The Conspiracies Are Real In ‘Majestic Nights’Filed inside: Games
I hold conspiracy theorists in a special place in my heart.
I’ve long subscribed to the philosophy that we should question the things in our lives in a healthy way—after all, these questions can lead to surprising answers or drastically improve the ways we live our lives. Conspiracy theorists, though, question everything to a truly unnatural degree—so much so that it define one’s entire identity and destroy entire lives. It’s silly because of the ignorance of compelling evidence. The moon landing was fake, due to a couple of shadows in a photo that look a little funky, despite the extraordinarily intense library of indicators that people have walked on the moon.
Imagine, though, that all these whackjob theories about subliminal messages in advertising, government mind control distribution through drinking water systems, the moon landing—all of them were true. That’s the setting of Majestic Nights, an action-thriller set in an alternate 1980’s.
This isn’t a totally unheard of concept—The Secret World was an MMO that housed itself in a setting where all those supernatural monsters and the like were true stories, albeit that most people didn’t perceive or interact with them. It’s a compelling idea, exploring a space where all those niggling voices in the back of your mind that cry foul over whether your interpretation of the world around you is genuine, or part of a carefully crafted web of lies.
It’s complex, to be certain, and takes a meticulously crafted narrative to properly display, and I must say, spending some time with the prologue chapter of Majestic Nights has not set my mind at ease. I don’t mean that there are a number of compelling arguments for all these conspiracies, but rather that it drops you right into a complicated mess of ideas so obtuse that you may not be able to make heads or tails of it without prior research.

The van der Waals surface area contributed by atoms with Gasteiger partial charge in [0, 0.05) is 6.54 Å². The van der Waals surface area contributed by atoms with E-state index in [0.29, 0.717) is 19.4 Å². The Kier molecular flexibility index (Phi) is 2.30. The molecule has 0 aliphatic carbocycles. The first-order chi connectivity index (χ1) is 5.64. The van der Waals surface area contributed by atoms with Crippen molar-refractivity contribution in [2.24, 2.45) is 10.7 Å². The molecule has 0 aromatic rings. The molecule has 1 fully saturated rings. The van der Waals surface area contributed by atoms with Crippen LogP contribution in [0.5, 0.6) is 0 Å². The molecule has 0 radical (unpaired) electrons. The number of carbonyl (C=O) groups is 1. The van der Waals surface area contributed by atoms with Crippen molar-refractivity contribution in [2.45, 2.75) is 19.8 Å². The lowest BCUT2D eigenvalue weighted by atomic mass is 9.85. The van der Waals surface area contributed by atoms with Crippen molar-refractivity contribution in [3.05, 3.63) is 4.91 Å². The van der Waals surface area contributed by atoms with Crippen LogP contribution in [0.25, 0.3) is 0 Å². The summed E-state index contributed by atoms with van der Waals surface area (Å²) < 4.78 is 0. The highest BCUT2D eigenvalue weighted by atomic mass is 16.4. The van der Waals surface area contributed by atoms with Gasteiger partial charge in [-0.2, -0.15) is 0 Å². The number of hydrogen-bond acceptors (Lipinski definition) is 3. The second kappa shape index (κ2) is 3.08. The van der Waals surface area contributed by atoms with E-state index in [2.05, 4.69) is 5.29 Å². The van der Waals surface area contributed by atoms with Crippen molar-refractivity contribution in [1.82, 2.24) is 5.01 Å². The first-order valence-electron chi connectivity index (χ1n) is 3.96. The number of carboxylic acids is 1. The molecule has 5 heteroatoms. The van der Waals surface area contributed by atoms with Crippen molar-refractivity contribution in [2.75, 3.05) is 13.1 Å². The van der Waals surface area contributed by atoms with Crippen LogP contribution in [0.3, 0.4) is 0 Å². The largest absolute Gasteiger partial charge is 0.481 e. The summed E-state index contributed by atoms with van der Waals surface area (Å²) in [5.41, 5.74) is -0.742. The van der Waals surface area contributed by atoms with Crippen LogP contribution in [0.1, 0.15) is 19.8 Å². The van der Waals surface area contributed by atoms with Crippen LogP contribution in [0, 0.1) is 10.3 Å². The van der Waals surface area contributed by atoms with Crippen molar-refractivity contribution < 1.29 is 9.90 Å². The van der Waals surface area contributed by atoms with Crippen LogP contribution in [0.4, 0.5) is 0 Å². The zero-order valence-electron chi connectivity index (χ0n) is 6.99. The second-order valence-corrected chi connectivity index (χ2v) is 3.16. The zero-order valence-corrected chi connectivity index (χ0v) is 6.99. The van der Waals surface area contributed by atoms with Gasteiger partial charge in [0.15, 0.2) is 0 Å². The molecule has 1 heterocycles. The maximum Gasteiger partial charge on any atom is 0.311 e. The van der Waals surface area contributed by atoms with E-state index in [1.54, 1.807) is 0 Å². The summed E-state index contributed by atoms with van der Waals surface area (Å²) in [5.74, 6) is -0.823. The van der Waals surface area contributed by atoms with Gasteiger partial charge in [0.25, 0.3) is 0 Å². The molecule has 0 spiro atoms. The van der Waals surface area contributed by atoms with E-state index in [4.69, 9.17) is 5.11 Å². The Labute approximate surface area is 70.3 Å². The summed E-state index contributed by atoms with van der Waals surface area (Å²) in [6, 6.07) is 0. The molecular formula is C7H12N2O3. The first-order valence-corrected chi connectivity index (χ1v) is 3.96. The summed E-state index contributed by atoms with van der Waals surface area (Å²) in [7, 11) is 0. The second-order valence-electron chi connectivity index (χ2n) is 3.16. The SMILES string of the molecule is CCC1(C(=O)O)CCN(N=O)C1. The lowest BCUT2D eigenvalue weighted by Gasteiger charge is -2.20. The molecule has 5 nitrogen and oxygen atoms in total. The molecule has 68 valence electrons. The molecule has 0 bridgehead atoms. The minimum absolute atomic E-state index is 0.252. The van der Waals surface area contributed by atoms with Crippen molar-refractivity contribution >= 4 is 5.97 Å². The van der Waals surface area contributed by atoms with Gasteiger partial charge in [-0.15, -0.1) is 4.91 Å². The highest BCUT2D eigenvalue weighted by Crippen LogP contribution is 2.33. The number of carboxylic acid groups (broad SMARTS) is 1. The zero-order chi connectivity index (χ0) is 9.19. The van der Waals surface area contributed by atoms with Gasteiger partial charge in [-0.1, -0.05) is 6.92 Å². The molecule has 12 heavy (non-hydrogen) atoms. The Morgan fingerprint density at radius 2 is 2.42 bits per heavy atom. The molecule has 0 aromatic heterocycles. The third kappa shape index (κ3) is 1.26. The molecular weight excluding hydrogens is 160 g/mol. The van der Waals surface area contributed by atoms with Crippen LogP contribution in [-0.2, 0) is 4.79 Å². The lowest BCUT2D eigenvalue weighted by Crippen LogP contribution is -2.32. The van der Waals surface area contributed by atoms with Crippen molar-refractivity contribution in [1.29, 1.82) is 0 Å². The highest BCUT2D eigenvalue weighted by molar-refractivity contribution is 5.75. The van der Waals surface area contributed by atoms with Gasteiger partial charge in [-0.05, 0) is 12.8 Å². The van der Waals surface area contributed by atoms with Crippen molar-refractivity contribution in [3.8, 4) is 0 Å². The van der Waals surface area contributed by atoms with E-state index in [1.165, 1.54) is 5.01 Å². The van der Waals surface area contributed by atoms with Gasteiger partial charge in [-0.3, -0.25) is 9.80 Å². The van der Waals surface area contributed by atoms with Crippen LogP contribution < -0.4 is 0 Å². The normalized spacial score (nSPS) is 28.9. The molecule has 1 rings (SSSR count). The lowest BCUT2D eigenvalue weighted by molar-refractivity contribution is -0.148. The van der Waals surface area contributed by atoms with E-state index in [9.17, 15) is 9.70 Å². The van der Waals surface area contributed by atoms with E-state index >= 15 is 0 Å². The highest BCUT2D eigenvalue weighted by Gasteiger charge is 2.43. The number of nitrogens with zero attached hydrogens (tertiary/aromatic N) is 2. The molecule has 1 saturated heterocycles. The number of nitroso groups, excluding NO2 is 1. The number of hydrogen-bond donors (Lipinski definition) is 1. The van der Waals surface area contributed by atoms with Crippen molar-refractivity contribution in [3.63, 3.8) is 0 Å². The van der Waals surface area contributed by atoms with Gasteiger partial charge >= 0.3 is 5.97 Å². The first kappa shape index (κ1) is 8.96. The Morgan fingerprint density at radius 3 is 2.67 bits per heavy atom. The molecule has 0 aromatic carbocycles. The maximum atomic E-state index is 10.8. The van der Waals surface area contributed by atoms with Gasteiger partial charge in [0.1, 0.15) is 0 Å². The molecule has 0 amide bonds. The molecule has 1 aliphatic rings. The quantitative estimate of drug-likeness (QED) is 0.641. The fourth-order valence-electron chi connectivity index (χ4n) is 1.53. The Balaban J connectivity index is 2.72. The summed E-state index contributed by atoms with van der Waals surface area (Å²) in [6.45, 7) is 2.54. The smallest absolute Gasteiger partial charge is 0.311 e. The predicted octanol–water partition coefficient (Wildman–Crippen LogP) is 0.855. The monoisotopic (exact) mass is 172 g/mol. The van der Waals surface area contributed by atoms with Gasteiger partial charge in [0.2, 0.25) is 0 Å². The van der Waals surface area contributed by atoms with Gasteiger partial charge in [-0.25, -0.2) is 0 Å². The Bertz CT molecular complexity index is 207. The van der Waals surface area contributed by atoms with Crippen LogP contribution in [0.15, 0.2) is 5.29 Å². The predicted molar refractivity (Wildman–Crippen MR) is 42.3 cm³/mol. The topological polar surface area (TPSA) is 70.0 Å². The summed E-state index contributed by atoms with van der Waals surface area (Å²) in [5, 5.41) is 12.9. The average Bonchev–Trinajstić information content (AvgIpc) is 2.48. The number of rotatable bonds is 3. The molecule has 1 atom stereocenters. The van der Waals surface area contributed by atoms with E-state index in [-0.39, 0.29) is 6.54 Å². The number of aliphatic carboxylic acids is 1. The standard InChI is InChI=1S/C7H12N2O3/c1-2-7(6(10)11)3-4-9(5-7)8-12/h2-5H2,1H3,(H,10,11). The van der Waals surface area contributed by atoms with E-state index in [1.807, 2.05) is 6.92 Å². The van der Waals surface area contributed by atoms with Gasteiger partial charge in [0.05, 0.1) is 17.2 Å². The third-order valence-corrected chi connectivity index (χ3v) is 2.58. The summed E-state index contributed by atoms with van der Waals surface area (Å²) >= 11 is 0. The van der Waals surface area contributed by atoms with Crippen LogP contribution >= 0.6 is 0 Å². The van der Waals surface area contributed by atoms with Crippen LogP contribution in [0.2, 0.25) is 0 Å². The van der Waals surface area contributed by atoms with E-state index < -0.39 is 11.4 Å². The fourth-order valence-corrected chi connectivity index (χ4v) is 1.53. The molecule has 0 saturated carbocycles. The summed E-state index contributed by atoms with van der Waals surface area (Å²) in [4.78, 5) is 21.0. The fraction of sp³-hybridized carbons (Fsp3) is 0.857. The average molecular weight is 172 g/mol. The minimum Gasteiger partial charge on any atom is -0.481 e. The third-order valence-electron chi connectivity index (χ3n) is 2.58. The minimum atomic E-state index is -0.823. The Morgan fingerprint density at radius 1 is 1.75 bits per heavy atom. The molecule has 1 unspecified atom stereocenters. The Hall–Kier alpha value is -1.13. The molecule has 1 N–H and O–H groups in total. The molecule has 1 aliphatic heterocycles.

You play as John Cardholder, who appears to be some sort of ex-government agent gone private investigator that…to be honest, I can’t really tell you. Again, it’s not because this information is somehow classified (I mean, I guess that would make sense), but because this chapter is so utterly confusing that, even days later, I cannot properly articulate it without simply regurgitating several major events that transpired.
Someone came into my office to kick me out, I guess, and I was treated with a few dialogue options and the ability to explore the small room. I grabbed a few documents and a safe combination, which I was able to dial in in a point-and-click style interface to grab a few other curious items that seemed to serve little-to-no purpose within the story. I returned to my home, only to find it guarded by a number of nameless agents, and had to sneak inside (I was unarmed at the time), grabbing a key to a secret entrance from my neighbor—whom I spoke to while he was on the John.
I was then tasked with tracking down a big-name movie director, I think, by solving some dialogue-based puzzles in a club, before shooting my way through some more government agents in a secret basement and discovering the set of the faked moon landing. Really, I don’t know.
I played the game on PC via Steam, but it became clear quite rapidly that the game was built as a mobile title for tablets that has been ported over, the visuals are colorful, but otherwise simple—evocative of a less fully-realized Wolf Among Us, and the character animations were almost cringe-worthily awkward.
The whole thing almost feels as if it’s trying to bring about the nostalgic days of classic exploration games, but wanted to shoehorn in some action by featuring some truly horrific cover-based shooting with some of the poorest accuracy and collision detection I’ve ever experienced.
I suppose, normally, I wouldn’t spend the time to speak on a game that I just didn’t think was worth anyone’s time, but something sparked inside me whilst I played—something about how this is an example of a great idea gone completely awry. True, this is the prologue chapter, and this is a port, in the end, but I feel as though I shouldn’t have to drop my expectations to justify spending the half-hour it took me to get through it—especially considering that I still have no idea what the point actually was.
I hesitate to do so, but perhaps the very beginning of the game simply put me off my game, and when we actually see a release of the upcoming chapters, things will come together and I’ll be impressed with the game’s gusto—but just as I’ve said with Destiny: The promise of future content cannot be an excuse for the state of a game now, especially when this was a build released only a month or two ahead of the first chapter.
Still, I do believe in second chances, and will be sure to revisit this to see what becomes of it. You’ll get chapter zero free alongside the first chapter, with five more coming every month or so after that. Individual episodes will run $4.99, with a season pass granting you access to all the content for $19.99. For the time being, I wouldn’t hold my breath, however.